California Governor’s Latest Prison Reform Causes Community Concerns over State Prison Spending Capacities

By Avery Redula and Kayla Meraz

SACRAMENTO, CA – California Gov. Gavin Newsom is under fire for his latest “California Model” of prison reform, with community members raising concern over what they call ambiguous guidelines and how the reform can be exploited by the California Department of Corrections and Rehabilitation (CDCR) to increase prison budgets and prevent prison closures.

In a report released by the CDCR, the “California Model” provides only brief outlines of the Model’s goals, and addresses the current toxicity of prison environments for the incarcerated in prison and the repercussions after their release, said community advocates.

Goals of the plan include “improving health and well-being” of inmates and “reducing trauma and toxic stress,” and “reducing incidents of use of force, staff assaults, overdoses, self-harm, homicides, grievances, self-isolation, mental health crisis bed admits, and other identified outcomes.”

The CDCR report outlines ways these goals would be implemented through promoting positive relationships and communication, normalizing prison life to acclimate the incarcerated to the world outside the prison, and for the CDCR and prison staff to be “trauma informed organization(s)” to “recognize the impacts of trauma and ensure the physical and emotional safety of all staff and incarcerated individuals.”

Community members said they fear that these guidelines and goals of the “California Model” are broad and open to interpretation, leading the CDCR to increase their spending on prisons through the guise of rehabilitation.

Gov. Newsom has already approved a $360 million dollar San Quentin construction project to remodel it in the likeness of the “California Model,” but when the “California Model” came under fire, Newsom’s administration attempted to delineate the San Quentin project as different from the “California Model.”

Organizations such as Californians United for Responsible Budget (CURB) are the lead opponents to the “California Model,” and charge this new San Quentin budget is a “step in the wrong direction.”

CURB urged members of the San Quentin Advisory Council, a group created by Gov. Newsom to set guidelines of the San Quentin project and “California Model,” to abandon the project.

The advocates’ letter states, “No matter how well it [the San Quentin infrastructure] is designed, a building is just a building. Scaling this project across California prisons would cost $20 billion, and there are grave concerns about potential environmental and health harms caused by the demolition and construction at this site.”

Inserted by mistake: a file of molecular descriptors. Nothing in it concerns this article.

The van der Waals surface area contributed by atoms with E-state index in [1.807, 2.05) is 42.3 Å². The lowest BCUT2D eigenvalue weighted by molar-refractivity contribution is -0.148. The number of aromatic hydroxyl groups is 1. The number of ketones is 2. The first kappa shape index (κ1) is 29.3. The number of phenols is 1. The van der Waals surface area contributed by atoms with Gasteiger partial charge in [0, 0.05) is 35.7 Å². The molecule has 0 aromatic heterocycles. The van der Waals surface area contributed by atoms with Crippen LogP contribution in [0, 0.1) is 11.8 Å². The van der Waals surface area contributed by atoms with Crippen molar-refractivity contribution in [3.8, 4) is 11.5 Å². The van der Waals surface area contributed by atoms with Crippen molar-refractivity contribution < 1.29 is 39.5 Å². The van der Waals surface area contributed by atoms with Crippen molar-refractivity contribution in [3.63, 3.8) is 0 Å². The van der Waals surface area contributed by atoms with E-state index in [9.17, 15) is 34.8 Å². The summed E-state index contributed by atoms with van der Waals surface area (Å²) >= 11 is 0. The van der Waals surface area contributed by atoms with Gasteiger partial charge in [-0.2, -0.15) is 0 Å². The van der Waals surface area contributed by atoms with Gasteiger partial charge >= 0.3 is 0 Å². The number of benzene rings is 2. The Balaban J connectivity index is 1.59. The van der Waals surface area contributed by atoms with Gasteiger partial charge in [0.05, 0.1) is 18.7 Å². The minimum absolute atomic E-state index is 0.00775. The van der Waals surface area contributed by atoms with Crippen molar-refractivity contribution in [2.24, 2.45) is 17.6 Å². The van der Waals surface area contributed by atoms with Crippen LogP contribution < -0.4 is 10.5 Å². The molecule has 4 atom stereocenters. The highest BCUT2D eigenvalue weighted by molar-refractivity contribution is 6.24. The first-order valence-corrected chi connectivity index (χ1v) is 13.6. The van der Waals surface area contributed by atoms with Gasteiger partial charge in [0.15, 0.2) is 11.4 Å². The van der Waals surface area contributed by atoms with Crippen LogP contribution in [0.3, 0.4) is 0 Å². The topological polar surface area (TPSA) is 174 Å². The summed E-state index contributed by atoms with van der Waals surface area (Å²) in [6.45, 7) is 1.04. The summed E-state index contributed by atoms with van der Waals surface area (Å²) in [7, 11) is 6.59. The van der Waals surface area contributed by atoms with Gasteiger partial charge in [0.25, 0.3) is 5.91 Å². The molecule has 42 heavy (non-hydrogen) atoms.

The executive director of CURB, Amber-Rose Howard, noted disapproval of the California Model by suggesting this budget does not ensure “respect, care, and safety to incarcerated people.”

CURB said the budget does not ensure the sense of dignity or safety, noting previous examples of abuse were demonstrated through the state of California (which) could be held responsible for the Covid outbreak in 2020  “that infected thousands and killed at least 29 people” in prisons, and the sexual abuse that was charged to a guard at the Central California Women’s Facility (CCWF).

CURB and others said the concerns for the largest prison expansion was projected from the California Model along with the San Quentin rebrand, but can be overturned by the CDCR’s capacity report, urging the aid can be shifted by the Legislature from prison closures towards communities in need instead.

Howard added a guideline that can foster change for California in substitution for the California Model and San Quentin rebrand, through the CURB’s Prison Closure Roadmap, which prioritizes prison reform and closures by eliminating the oppressive systems “towards more sustainable, regenerative economies and systems of care.”

About The Author

Avery Redula is a second year at UC Davis studying English. After undergrad she plans to attend law school, where she can pursue criminal law. She is most interested in cases regarding domestic violence and gang violence, as she learned from her summers spent at the DA's office that they are issues that most affect her home county of San Joaquin.

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